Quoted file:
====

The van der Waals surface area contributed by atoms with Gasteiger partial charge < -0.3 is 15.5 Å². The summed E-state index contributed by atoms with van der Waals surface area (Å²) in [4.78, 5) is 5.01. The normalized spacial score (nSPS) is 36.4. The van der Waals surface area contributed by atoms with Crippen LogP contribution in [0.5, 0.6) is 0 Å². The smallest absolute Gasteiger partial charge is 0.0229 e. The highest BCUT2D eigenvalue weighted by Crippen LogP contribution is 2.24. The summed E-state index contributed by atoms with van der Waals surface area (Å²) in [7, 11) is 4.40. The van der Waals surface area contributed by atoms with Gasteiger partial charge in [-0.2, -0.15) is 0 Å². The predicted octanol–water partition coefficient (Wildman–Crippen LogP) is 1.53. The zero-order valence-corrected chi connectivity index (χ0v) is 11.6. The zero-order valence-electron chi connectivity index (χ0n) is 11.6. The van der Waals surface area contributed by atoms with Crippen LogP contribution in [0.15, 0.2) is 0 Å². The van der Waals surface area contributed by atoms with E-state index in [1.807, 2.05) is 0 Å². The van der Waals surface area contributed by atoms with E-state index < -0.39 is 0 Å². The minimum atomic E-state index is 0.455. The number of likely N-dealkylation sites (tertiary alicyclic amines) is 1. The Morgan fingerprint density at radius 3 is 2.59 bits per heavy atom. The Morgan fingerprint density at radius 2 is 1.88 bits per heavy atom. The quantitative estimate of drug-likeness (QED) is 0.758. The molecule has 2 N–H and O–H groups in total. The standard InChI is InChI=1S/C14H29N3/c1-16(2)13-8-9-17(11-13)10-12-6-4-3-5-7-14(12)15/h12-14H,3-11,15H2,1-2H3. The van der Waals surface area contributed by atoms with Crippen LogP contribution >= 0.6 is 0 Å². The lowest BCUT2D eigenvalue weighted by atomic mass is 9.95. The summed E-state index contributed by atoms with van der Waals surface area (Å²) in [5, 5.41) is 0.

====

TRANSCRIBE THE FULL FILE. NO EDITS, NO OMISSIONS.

The van der Waals surface area contributed by atoms with Gasteiger partial charge < -0.3 is 15.5 Å². The summed E-state index contributed by atoms with van der Waals surface area (Å²) in [4.78, 5) is 5.01. The normalized spacial score (nSPS) is 36.4. The van der Waals surface area contributed by atoms with Crippen LogP contribution in [0.5, 0.6) is 0 Å². The smallest absolute Gasteiger partial charge is 0.0229 e. The highest BCUT2D eigenvalue weighted by Crippen LogP contribution is 2.24. The summed E-state index contributed by atoms with van der Waals surface area (Å²) in [7, 11) is 4.40. The van der Waals surface area contributed by atoms with Gasteiger partial charge in [-0.2, -0.15) is 0 Å². The predicted octanol–water partition coefficient (Wildman–Crippen LogP) is 1.53. The zero-order valence-corrected chi connectivity index (χ0v) is 11.6. The zero-order valence-electron chi connectivity index (χ0n) is 11.6. The van der Waals surface area contributed by atoms with Crippen LogP contribution in [0.15, 0.2) is 0 Å². The van der Waals surface area contributed by atoms with E-state index in [1.807, 2.05) is 0 Å². The van der Waals surface area contributed by atoms with E-state index < -0.39 is 0 Å². The minimum atomic E-state index is 0.455. The number of likely N-dealkylation sites (tertiary alicyclic amines) is 1. The Morgan fingerprint density at radius 3 is 2.59 bits per heavy atom. The Morgan fingerprint density at radius 2 is 1.88 bits per heavy atom. The quantitative estimate of drug-likeness (QED) is 0.758. The molecule has 2 N–H and O–H groups in total. The standard InChI is InChI=1S/C14H29N3/c1-16(2)13-8-9-17(11-13)10-12-6-4-3-5-7-14(12)15/h12-14H,3-11,15H2,1-2H3. The van der Waals surface area contributed by atoms with Crippen LogP contribution >= 0.6 is 0 Å². The lowest BCUT2D eigenvalue weighted by atomic mass is 9.95. The summed E-state index contributed by atoms with van der Waals surface area (Å²) in [5, 5.41) is 0.